The Government Accountability Office (“GAO”) issues statistics each year regarding the outcome of bid protests. In 2015, there were 2,639 cases filed and there we 587 decisions on the merits. Of those, only 68 protests were sustained. According to the way the GAO presents its statistics, that would indicate that protestors prevailed approximately 12% of the time. In reality, since many protests were withdrawn or summarily dismissed, the protesters only prevailed in 68 of the 2,639 protests filed and the true success rate was closer to 3%. With those odds, why would anyone file a GAO bid protest? The answer requires a little closer scrutiny since statistics can be misleading.
There are a number of protests which should not have been filed in the first place since they are not supported by the facts or case precedent. This could have been avoided by thorough legal research of prior decisions of the GAO and the United States Court of Federal Claims. Careful screening before filing a protest will ultimately lead to a greater number of potentially meritorious protests. It must always be kept in mind, however, that great deference is shown to the discretion of contracting officers. What that means is that if the source selection boils down to a judgment call, the government is going to prevail.
The GAO reported that the most prevalent reasons for sustaining protests were:
(1) unreasonable cost or price evaluation
(2) unreasonable past performance evaluation
(3) failure to follow evaluation criteria
(4) inadequate documentation of the record
(5) unreasonable technical evaluation.
It is important to note that a significant number of protests filed with the GAO do not reach a decision on the merits because agencies voluntarily take corrective action in response to the protest rather than defend the protest on the merits. Agencies need not, and do not, report any of the myriad reasons they decide to take voluntary corrective action. If an agency decides to take corrective action, however, it may mean that the protest has merit and the corrective action may lead to a re-evaluation of the proposals. In many cases, this is very outcome that would have resulted from a GAO decision. In cases where the GAO dismisses the protest because the agency decides to take corrective action, those protests are not be included in the GAO’s calculation of protests decided on the merits.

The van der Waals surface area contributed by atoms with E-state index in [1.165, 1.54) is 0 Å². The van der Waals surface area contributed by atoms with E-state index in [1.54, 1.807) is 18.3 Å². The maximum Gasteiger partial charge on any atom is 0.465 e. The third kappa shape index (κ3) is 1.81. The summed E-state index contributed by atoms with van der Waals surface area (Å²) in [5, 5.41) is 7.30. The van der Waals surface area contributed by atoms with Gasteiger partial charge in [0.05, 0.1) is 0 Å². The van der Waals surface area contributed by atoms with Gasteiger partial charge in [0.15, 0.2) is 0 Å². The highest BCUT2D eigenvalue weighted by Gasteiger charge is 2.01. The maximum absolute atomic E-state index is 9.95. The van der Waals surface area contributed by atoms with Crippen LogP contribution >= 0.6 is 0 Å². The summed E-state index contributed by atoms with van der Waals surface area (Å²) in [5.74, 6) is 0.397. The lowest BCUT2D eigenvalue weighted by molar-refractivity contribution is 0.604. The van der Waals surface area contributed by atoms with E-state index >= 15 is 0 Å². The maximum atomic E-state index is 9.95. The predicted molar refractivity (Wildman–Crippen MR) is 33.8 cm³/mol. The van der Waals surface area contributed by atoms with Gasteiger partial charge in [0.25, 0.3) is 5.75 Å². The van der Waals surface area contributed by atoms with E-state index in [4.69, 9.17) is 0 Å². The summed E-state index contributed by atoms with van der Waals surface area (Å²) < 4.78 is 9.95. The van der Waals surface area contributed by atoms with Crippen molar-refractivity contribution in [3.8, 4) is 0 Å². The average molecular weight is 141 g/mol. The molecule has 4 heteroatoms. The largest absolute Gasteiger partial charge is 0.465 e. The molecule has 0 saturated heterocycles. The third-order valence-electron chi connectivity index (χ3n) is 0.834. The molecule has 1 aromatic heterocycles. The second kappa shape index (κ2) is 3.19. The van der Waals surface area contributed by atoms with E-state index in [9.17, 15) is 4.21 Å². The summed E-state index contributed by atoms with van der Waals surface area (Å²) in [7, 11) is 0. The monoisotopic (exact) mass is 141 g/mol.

One drawback in the system, however, is that in a negotiated procurement the protester is operating at a disadvantage because the source selection decision and supporting documents are not available for review. This puts the protester in the difficult position of having to file the protest in order to determine whether there is a sound basis for the protest. The critical agency documents are only made available to the protester’s attorney under a protective order. It may be that after the protester’s attorney reviews the documents, which he is not permitted to share with this client, it will become apparent that the agency made a proper source selection. That does not mean that the protest should not have been filed, however, because the protest was essential in order to obtain the best information. There was also a possibility that favorable documents would have been located that may have led to a successful protest. In fact, all of the most prevalent reasons for sustaining a protest, as listed above, were dependent upon review of the agency’s documents after the protest was filed.
Michael H. Payne is the Chairman of the firm’s Federal Contracting Practice Group and, together with other experienced members of the group, frequently advises contractors on federal contracting matters including bid protests, claims and appeals, procurement issues, small business issues, and dispute resolution.
Amy M. Kirby is an Associate in the firm’s Federal Contracting Practice Group and focuses her practice on government construction litigation. Amy’s practice includes a wide variety of federal construction matters.